Survivors of suicide may struggle with extreme explosive emotions – guilt, shame, and fear – much more so than any other type of death.

Be patient with and understanding of the feelings of your loved one as he or she grieves the suicide.

Helping a suicide survivor means that you must break down the silence surrounding the death – it begins with being an active listener.

Being physically present and willing to listen without judgment is critical for your friend. Being able and willing to listen is the best way to allow your loved one to just talk.

The feelings and thoughts a suicide survivor may feel can be very scary and hard to acknowledge. Worry less about what you say and concentrate on the words your loved one shares.

Often, suicide survivors want to share the same story again and again. Listen attentively each time. This repetition is part of the suicide survivor’s healing process.

Remember: you don’t have to have the answer to help your loved one.

Allow suicide survivors to talk, but don’t push them.

Survivors of suicide need help to come to an understanding of the reason their loved one suicided – this is extremely important for those who survive a suicide.

Give your loved one permission to express his or her feelings about the suicide without fearing criticism.

Tears are a natural and appropriate reaction to the pain associated with a suicide – don’t be afraid of the tears.

Remember that not everyone who grieves will cry – everyone expresses their feelings differently.

Grief is not restricted to a certain time-table.

Respect the need for a suicide survivor and their family to grieve. The grief of family members of someone who has suicided may be kept a secret. If the suicide cannot be openly discussed, the grief may go unhealed.

You may be the only one willing to listen and talk to the suicide survivors – you are more important than you know.

Know that the grief of a suicide is unique and that no two people will react the same way.

Anniversaries and holidays may be especially hard for a suicide survivor – these dates emphasize the absence of someone who is no longer alive.

Pain is a part of the normal grieving process – you cannot (and shouldn’t try) to take it away from a suicide survivor.

Use the name of the person who has died when talking to suicide survivors – using his or her name can be comforting and reminds the grieving survivors that you haven’t forgotten this important person.

Support groups for survivors of suicide can be one of the best ways for suicide survivors to heal. In a support group, suicide survivors can connect with others who have experienced the same type of loss and share their stories. You can help by locating a support group for suicide survivors for your loved one.

Let your loved one teach you about their feelings of faith and spirituality. They may believe that those who die by suicide are doomed to hell. Rather than contradict them, just listen and learn, non-judgmentally.

Survivors of suicide struggle to know why their loved one suicided – if they ask you, “why?” simply say, “I don’t know – maybe I’ll never know.”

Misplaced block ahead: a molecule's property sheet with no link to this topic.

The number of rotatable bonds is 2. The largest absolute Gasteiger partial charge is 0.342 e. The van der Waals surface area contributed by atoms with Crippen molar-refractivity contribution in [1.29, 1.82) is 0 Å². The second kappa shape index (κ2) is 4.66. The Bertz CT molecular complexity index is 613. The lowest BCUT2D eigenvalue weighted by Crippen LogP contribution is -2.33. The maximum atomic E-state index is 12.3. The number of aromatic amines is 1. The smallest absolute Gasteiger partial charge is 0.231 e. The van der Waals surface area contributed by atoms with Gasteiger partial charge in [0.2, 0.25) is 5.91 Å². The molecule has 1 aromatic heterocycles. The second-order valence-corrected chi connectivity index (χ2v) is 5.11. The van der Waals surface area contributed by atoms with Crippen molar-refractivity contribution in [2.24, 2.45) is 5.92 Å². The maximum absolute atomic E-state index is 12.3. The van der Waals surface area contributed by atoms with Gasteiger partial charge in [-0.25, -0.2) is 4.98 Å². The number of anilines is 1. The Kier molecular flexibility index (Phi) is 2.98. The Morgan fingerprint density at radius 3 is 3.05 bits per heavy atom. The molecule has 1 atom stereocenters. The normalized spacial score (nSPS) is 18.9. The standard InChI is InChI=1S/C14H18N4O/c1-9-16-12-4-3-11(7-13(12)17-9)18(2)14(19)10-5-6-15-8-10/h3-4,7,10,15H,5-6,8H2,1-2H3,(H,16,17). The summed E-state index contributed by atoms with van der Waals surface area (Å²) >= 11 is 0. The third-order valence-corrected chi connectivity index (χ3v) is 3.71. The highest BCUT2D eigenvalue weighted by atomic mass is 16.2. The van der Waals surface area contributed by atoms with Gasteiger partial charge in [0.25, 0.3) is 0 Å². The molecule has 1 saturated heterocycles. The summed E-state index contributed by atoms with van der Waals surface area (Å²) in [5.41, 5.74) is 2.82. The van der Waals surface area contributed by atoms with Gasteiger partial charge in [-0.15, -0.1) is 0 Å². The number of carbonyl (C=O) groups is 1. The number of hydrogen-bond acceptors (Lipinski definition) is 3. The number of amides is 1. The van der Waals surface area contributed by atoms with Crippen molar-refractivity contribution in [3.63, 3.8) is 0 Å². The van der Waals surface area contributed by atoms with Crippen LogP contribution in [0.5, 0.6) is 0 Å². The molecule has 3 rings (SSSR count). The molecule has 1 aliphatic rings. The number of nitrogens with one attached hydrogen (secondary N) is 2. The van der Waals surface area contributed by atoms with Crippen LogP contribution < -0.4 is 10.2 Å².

Be aware that the guilt for a suicide survivor is often so painful that it’s sometimes easier to deny that it happened – be patient and understanding of this. Denial can give the suicide survivor a breather before the reality sinks back in.

Suicide survivors have the right to be extra sensitive – often others will deliberately avoid the survivor, pretend not to know the person, or ignore any type of contact made. This compounds the guilt the suicide survivor already feels.

People will often make cruel, vicious remarks to a suicide survivor – this hurts the survivor intensely. Don’t repeat the remarks and do what you can to go to the source to let them know that their words hurt the suicide survivor.

How Not To Help A Suicide Survivor:

Sometimes, without meaning to, we can hurt those we care about the most by saying something inappropriate. Nowhere is this more common than following the death of someone by suicide.
Here are some things to avoid saying to a suicide survivor.

Cliches and other trite comments are often more wounding than saying nothing at all. Cliches often diminish the loss by giving simple solutions to very hard realities. Avoid them.

Things NOT To Say To A Suicide Survivor:

“You’re holding up so well.”

“Time heals all wounds.”

“You’ll get over it in time.”

“Think of what you have to be thankful for.”

“You have to be strong for your children (or others).”

“Well, he (or she) was crazy.”

“I know just how you feel.”

“Snap out of it.”

“Stop wallowing.”

Avoid passing judgment or providing simple reasons for the suicide.

Don’t allude to the mental state of the person who suicided – you don’t know if this person was “crazy” or “mentally ill,” and it further complicates the feeling of the suicide survivor.

The grief of a suicide survivor is unique – don’t criticize what you think of as “inappropriate” behavior.

Learn more about grief and grieving here.

Don’t try to comfort the suicide survivor by saying, “it was a terrible accident.” The suicide survivor must deal with the fact that their loss was due to a suicide.

Don’t compare your grief about other deaths to your loved one – the grief of a suicide is very different than most other types of deaths.

Don’t tell stories to suicide survivors about your friend or someone else you know who tried to commit suicide, which means you totally understand how they feel. Whomever you knew who attempted suicide lived, theirs did not.

Don’t go over the signs of suicide with a suicide survivor, as the suicide has already taken place. Saying things like, “there must have been some signs of depression,” only compounds the suicide survivor’s guilt.

Page last audited 10/2018